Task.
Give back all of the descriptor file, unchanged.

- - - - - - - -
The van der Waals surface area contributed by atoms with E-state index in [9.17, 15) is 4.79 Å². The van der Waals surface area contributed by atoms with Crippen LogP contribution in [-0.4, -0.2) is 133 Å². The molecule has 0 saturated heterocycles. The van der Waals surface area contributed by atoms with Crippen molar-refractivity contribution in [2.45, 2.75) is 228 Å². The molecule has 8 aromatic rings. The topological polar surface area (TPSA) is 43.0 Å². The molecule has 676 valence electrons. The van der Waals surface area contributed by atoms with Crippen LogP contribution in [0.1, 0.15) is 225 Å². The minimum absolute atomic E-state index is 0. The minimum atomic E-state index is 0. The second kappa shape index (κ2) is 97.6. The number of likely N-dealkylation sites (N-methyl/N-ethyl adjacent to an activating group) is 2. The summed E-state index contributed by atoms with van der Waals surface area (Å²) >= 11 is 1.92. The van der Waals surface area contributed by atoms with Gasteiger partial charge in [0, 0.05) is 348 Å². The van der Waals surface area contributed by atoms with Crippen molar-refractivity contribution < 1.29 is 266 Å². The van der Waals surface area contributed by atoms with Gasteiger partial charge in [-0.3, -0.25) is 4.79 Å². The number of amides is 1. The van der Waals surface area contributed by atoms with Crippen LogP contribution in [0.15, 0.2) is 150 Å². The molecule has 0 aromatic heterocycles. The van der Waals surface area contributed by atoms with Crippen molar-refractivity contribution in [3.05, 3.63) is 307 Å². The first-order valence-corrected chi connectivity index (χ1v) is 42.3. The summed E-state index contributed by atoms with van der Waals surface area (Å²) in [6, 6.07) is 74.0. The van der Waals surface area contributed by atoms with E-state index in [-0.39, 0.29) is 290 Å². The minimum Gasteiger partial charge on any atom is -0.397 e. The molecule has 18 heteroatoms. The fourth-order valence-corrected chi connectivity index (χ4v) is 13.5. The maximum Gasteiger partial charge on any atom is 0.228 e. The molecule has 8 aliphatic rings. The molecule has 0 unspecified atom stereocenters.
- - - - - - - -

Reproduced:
The van der Waals surface area contributed by atoms with E-state index in [9.17, 15) is 4.79 Å². The van der Waals surface area contributed by atoms with Crippen LogP contribution in [-0.4, -0.2) is 133 Å². The molecule has 0 saturated heterocycles. The van der Waals surface area contributed by atoms with Crippen molar-refractivity contribution in [2.45, 2.75) is 228 Å². The molecule has 8 aromatic rings. The topological polar surface area (TPSA) is 43.0 Å². The molecule has 676 valence electrons. The van der Waals surface area contributed by atoms with Crippen LogP contribution in [0.1, 0.15) is 225 Å². The minimum absolute atomic E-state index is 0. The minimum atomic E-state index is 0. The second kappa shape index (κ2) is 97.6. The number of likely N-dealkylation sites (N-methyl/N-ethyl adjacent to an activating group) is 2. The summed E-state index contributed by atoms with van der Waals surface area (Å²) >= 11 is 1.92. The van der Waals surface area contributed by atoms with Gasteiger partial charge in [0, 0.05) is 348 Å². The van der Waals surface area contributed by atoms with Crippen molar-refractivity contribution < 1.29 is 266 Å². The van der Waals surface area contributed by atoms with Gasteiger partial charge in [-0.3, -0.25) is 4.79 Å². The number of amides is 1. The van der Waals surface area contributed by atoms with Crippen LogP contribution in [0.15, 0.2) is 150 Å². The molecule has 0 aromatic heterocycles. The van der Waals surface area contributed by atoms with Crippen molar-refractivity contribution in [3.05, 3.63) is 307 Å². The first-order valence-corrected chi connectivity index (χ1v) is 42.3. The summed E-state index contributed by atoms with van der Waals surface area (Å²) in [6, 6.07) is 74.0. The van der Waals surface area contributed by atoms with E-state index in [-0.39, 0.29) is 290 Å². The minimum Gasteiger partial charge on any atom is -0.397 e. The molecule has 18 heteroatoms. The fourth-order valence-corrected chi connectivity index (χ4v) is 13.5. The maximum Gasteiger partial charge on any atom is 0.228 e. The molecule has 8 aliphatic rings. The molecule has 0 unspecified atom stereocenters.